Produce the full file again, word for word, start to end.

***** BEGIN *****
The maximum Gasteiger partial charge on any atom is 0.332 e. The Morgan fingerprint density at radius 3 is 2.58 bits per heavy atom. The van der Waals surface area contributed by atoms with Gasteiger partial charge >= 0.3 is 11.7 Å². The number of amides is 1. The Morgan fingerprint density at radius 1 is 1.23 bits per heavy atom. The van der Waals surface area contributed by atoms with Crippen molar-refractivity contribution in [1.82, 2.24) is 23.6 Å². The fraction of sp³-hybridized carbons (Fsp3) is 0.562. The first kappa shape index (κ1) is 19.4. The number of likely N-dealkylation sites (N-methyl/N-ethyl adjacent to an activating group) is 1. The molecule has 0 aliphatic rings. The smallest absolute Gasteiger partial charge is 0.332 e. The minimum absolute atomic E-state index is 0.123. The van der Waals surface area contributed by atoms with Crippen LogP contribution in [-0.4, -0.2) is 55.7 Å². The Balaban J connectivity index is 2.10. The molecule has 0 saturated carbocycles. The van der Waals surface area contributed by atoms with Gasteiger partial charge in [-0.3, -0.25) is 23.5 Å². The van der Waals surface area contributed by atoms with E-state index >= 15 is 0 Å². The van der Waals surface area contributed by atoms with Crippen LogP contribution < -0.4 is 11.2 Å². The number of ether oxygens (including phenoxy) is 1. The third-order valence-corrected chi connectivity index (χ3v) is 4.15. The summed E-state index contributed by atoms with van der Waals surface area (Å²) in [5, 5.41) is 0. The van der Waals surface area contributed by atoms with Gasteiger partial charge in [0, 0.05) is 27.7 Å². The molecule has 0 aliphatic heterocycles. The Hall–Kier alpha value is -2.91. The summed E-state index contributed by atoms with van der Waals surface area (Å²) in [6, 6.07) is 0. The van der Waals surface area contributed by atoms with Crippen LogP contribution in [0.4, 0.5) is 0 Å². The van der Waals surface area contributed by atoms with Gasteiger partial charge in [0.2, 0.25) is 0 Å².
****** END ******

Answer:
The maximum Gasteiger partial charge on any atom is 0.332 e. The Morgan fingerprint density at radius 3 is 2.58 bits per heavy atom. The van der Waals surface area contributed by atoms with Gasteiger partial charge >= 0.3 is 11.7 Å². The number of amides is 1. The Morgan fingerprint density at radius 1 is 1.23 bits per heavy atom. The van der Waals surface area contributed by atoms with Crippen molar-refractivity contribution in [1.82, 2.24) is 23.6 Å². The fraction of sp³-hybridized carbons (Fsp3) is 0.562. The first kappa shape index (κ1) is 19.4. The number of likely N-dealkylation sites (N-methyl/N-ethyl adjacent to an activating group) is 1. The molecule has 0 aliphatic rings. The smallest absolute Gasteiger partial charge is 0.332 e. The minimum absolute atomic E-state index is 0.123. The van der Waals surface area contributed by atoms with Crippen LogP contribution in [-0.4, -0.2) is 55.7 Å². The Balaban J connectivity index is 2.10. The molecule has 0 saturated carbocycles. The van der Waals surface area contributed by atoms with Gasteiger partial charge in [-0.3, -0.25) is 23.5 Å². The van der Waals surface area contributed by atoms with E-state index >= 15 is 0 Å². The van der Waals surface area contributed by atoms with Crippen LogP contribution < -0.4 is 11.2 Å². The number of ether oxygens (including phenoxy) is 1. The third-order valence-corrected chi connectivity index (χ3v) is 4.15. The summed E-state index contributed by atoms with van der Waals surface area (Å²) in [5, 5.41) is 0. The van der Waals surface area contributed by atoms with Gasteiger partial charge in [0, 0.05) is 27.7 Å². The molecule has 0 aliphatic heterocycles. The Hall–Kier alpha value is -2.91. The summed E-state index contributed by atoms with van der Waals surface area (Å²) in [6, 6.07) is 0. The van der Waals surface area contributed by atoms with Crippen LogP contribution in [0.4, 0.5) is 0 Å². The van der Waals surface area contributed by atoms with Gasteiger partial charge in [0.2, 0.25) is 0 Å².